Part 6: “The Christian and Critical Race Theory, Part 6: A Misalignment of Frames: The ‘New Right’

Part 7: “The Christian and Critical Race Theory, Part 7: A Race Intervention Into Critical Legal Studies

Part 8: “The Christian and Critical Race Theory, Part 8: the Harvard Story and the Birth of ‘Critical Race Theory’

Interlude: “The Christian and CRT, an Interlude: The Most Segregated Hour and Liberal Integrationism

And if you want to go back to Critical Theory more broadly, please start here: “Christianity and Critical Theory, Part 1: Marx and Frankfurt

More to come!

Follow @AlsoACarpenter

The Christian and Critical Race Theory, Part 5: A Misalignment of Frames: Integrationism

The fifth post in my series, The Christian and Critical Race Theory, is now up on The Front Porch!

Like every other ideology—as I hope we are coming to see in this series—the ideology of integrationism was forged in the furnace of history, not found in the pages of the Bible, the imprint of nature, conscience, common sense, or what have you. It needn’t have been so; there were other analytics available. No, the ideology of integrationism, which had become the standard view of proper “race relations” in America by the mid 1970’s, was an historically contingent product of two powerful convergences: (1) the mainstream absorption of the CRM discourse into the prevailing ideology of abstract liberalism and (2) an unstated compromise between White progressives and the Black middle class to reject the discourse of “Black Power” and the Black nationalist movement.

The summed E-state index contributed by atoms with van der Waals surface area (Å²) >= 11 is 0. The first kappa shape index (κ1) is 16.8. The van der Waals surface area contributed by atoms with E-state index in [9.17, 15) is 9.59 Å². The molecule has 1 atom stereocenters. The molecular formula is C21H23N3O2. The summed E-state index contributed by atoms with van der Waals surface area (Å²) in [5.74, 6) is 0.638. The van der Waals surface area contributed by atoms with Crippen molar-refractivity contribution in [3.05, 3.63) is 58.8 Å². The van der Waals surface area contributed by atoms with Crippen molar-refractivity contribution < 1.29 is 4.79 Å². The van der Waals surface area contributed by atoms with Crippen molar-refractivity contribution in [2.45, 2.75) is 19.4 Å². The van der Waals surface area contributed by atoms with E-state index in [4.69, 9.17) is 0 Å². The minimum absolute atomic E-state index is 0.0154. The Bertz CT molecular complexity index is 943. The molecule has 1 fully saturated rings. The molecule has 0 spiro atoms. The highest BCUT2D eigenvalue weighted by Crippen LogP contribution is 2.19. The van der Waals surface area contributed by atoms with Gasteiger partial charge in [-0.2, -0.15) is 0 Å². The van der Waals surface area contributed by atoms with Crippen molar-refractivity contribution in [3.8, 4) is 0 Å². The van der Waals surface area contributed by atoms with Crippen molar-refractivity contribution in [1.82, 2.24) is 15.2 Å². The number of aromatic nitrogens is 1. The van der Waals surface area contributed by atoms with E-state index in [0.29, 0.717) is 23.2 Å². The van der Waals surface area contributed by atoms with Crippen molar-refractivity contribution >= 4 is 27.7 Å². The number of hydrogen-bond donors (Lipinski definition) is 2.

Please take a look and let me know what you think!

Part 1: “The Christian and Critical Race Theory, Part 1: A Survey of the ‘Traditional Civil Rights Discourse’

Part 2: “The Christian and Critical Race Theory, Part 2: The Segregationist Discourse and Civil Rights Retrenchment

Part 3: “The Christian and Critical Race Theory, Part 3: A Bridge: Dr. Derrick Bell”

Part 4: “The Christian and Critical Race Theory, Part 4: Alan Freeman and the Contribution of CLS

Part 5: “The Christian and Critical Race Theory, Part 5: A Misalignment of Frames: Integrationism

Part 6: “The Christian and Critical Race Theory, Part 6: A Misalignment of Frames: The ‘New Right’

Part 7: “The Christian and Critical Race Theory, Part 7: A Race Intervention Into Critical Legal Studies

Part 8: “The Christian and Critical Race Theory, Part 8: the Harvard Story and the Birth of ‘Critical Race Theory’

Interlude: “The Christian and CRT, an Interlude: The Most Segregated Hour and Liberal Integrationism

And if you want to go back to Critical Theory more broadly, please start here: “Christianity and Critical Theory, Part 1: Marx and Frankfurt

Follow @AlsoACarpenter